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I have performed 61 Pearson correlation analyses between Variable A (buying ice cream) and Variable B (buying yoghurt) in my dataset (n=550). Each correlation is based on a different subset of the data (e.g., separate correlations for males and females; separate correlations for different age groups).

Fortunately (or unfortunately!), for all 61 correlations, my p value is less than 0.0007431 (which is the correction of 0.05 using Sidax).

I interpret this to mean that all the findings are significant, which in my cases is that there is a relationship between Variable A (people who buy ice cream) and Variable B (people who buy yoghurt).

Question

  • Is it normal to get all significant correlations when analysing the same correlation across a large number of subsets of data?
  • Is it an acceptable results (i.e., "is not questionable" etc.)?

I can assure that my procedures for data collection and analysis are robust.

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  • $\begingroup$ 61 different correlation analyses between the same variables in the same dataset? How did you come to this? $\endgroup$
    – Nick Sabbe
    Sep 15, 2011 at 11:28
  • $\begingroup$ For example, by gender (2 correlations), marital status (3 correlations), age groups (4 correlations), language (4 correlations) and the list goes on! $\endgroup$ Sep 15, 2011 at 11:41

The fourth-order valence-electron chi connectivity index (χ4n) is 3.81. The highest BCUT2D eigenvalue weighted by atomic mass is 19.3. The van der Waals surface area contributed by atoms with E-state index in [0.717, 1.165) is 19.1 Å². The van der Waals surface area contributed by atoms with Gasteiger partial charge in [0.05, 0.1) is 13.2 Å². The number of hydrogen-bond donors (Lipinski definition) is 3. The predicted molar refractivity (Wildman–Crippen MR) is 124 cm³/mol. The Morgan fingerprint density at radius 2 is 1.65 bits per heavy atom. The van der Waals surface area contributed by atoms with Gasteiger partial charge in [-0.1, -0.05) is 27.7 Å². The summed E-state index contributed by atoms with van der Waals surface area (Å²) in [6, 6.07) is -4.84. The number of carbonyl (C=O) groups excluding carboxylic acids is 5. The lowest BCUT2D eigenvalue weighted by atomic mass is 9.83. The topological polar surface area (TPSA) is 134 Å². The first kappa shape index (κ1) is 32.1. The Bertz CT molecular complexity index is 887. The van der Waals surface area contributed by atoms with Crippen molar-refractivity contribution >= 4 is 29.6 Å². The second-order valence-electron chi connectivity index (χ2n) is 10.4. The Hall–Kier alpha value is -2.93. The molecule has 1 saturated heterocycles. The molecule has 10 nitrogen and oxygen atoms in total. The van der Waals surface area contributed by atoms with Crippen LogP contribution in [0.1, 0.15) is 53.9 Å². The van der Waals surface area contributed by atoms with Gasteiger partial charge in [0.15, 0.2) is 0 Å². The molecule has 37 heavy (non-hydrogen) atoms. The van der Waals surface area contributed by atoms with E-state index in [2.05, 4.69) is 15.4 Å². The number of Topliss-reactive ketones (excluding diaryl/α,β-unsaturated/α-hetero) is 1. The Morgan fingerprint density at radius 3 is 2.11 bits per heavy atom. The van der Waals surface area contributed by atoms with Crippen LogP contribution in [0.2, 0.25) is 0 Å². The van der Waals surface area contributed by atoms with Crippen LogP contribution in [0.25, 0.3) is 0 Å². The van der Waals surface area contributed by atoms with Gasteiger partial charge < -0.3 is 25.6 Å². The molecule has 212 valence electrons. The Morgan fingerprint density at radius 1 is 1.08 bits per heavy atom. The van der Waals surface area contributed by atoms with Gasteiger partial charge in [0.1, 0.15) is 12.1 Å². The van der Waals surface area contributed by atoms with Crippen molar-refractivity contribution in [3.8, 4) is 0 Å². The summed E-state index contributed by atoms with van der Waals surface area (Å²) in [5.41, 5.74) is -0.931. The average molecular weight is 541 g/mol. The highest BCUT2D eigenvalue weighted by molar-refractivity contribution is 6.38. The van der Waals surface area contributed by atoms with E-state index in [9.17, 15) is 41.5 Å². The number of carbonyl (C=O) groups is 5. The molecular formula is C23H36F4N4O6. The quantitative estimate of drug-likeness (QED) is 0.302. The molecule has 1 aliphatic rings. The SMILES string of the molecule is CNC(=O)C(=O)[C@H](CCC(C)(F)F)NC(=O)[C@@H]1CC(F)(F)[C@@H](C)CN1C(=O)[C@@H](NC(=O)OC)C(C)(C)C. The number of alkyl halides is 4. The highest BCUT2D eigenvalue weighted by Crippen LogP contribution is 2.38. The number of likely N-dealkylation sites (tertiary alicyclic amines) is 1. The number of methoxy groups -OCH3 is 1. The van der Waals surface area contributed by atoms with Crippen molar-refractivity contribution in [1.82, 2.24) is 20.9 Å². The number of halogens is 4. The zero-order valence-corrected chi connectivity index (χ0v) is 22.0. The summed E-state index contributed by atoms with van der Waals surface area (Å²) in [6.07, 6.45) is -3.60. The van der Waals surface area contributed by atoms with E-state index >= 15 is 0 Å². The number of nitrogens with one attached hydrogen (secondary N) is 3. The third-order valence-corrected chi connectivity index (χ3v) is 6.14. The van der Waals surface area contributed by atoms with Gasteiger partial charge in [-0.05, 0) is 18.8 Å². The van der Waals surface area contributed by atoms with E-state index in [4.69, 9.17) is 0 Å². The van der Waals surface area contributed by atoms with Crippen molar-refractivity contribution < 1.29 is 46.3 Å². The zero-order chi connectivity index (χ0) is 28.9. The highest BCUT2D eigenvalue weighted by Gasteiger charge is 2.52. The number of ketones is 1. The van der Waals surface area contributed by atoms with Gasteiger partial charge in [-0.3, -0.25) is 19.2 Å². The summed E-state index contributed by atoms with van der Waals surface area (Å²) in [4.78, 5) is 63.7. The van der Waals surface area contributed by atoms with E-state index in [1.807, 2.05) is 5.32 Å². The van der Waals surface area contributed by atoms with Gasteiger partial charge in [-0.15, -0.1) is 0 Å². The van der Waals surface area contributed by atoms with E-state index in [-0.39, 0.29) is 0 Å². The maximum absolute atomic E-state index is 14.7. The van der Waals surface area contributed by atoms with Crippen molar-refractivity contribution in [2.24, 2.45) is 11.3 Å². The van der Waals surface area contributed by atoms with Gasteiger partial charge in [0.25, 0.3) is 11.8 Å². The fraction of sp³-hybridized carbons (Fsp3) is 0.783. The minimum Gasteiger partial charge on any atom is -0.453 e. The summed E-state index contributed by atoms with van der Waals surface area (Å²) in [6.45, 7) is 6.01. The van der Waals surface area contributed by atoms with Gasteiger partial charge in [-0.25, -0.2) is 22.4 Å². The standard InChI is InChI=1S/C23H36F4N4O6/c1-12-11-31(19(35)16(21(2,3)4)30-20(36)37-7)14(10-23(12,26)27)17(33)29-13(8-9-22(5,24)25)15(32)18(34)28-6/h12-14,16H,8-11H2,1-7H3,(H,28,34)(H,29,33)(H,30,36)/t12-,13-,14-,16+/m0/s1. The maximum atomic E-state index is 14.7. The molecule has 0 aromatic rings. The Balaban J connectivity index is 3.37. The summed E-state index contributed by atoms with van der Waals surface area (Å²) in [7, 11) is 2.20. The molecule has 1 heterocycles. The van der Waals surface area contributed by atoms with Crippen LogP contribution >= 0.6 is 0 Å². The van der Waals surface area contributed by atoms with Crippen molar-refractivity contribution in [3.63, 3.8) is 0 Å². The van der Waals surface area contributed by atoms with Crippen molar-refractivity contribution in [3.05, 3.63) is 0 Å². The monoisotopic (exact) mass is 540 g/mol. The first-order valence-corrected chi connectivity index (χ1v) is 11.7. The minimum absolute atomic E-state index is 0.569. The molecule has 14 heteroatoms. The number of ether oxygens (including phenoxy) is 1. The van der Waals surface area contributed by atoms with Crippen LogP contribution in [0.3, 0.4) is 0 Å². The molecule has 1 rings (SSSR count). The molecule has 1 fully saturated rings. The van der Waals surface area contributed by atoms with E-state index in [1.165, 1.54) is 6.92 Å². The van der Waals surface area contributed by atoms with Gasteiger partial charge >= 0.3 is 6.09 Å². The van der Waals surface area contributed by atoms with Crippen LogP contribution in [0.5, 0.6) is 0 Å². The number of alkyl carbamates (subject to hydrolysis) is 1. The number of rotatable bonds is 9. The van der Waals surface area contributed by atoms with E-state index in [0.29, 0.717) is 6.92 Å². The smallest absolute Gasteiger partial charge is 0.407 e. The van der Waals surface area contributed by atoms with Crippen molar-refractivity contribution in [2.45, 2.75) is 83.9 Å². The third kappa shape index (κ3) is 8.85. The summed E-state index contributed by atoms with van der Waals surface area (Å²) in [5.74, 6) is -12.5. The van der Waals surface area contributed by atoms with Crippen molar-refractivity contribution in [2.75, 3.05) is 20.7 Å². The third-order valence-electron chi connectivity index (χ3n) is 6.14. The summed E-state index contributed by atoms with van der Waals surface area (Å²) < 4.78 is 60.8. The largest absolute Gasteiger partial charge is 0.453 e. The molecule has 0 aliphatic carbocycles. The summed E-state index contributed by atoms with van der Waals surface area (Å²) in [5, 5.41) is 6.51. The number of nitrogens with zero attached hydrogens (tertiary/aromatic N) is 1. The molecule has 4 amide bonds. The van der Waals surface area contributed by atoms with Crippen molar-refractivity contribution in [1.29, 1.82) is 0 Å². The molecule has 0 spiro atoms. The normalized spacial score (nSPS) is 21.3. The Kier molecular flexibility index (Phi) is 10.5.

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    $\begingroup$ @Adhesh, how exactly do you calculate the correlation between gender and language? All of the examples you gave in the above comment (with perhaps the exception of age groups) have no numerical representation with which one could calculate a Pearson correlation coefficient. $\endgroup$
    – Andy W
    Sep 15, 2011 at 14:10
  • $\begingroup$ @andy. Sorry if I have confused you. My correlation is between "buying ice-cream, as measured in litres" and "buying yoghurt as measured in litres". I am then comparing them by gender, age etc. of the shoppers. $\endgroup$ Sep 15, 2011 at 20:32
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    $\begingroup$ @Adhesh, no need to apologize, it is necessary information to answer your question though. Long story short, if none of the characteristics of the shoppers themselves are correlated with both buying yogurt and buying ice-cream, then the correlation will not change when examining different sub-groups. See this answer I gave for another question. $\endgroup$
    – Andy W
    Sep 15, 2011 at 20:45

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(I know it's 12 years later, but I'm just going through some unanswered questions).

Is it normal to get all significant correlations when analysing the same correlation across a large number of subsets of data?

Well, here, it seems like you have just randomly subset the data by every variable you can think of. There doesn't seem to be any strong reason to think the correlations would differ by demographic group.

Is it an acceptable results (i.e., "is not questionable" etc.)?

Every result can be questioned. That's how science works. One question to ask here is why you are looking at all these correlations. Another question is why you are judging these by "signficant" or "not significant" which isn't a very useful distinction. You could better look at whether the correlations vary much.

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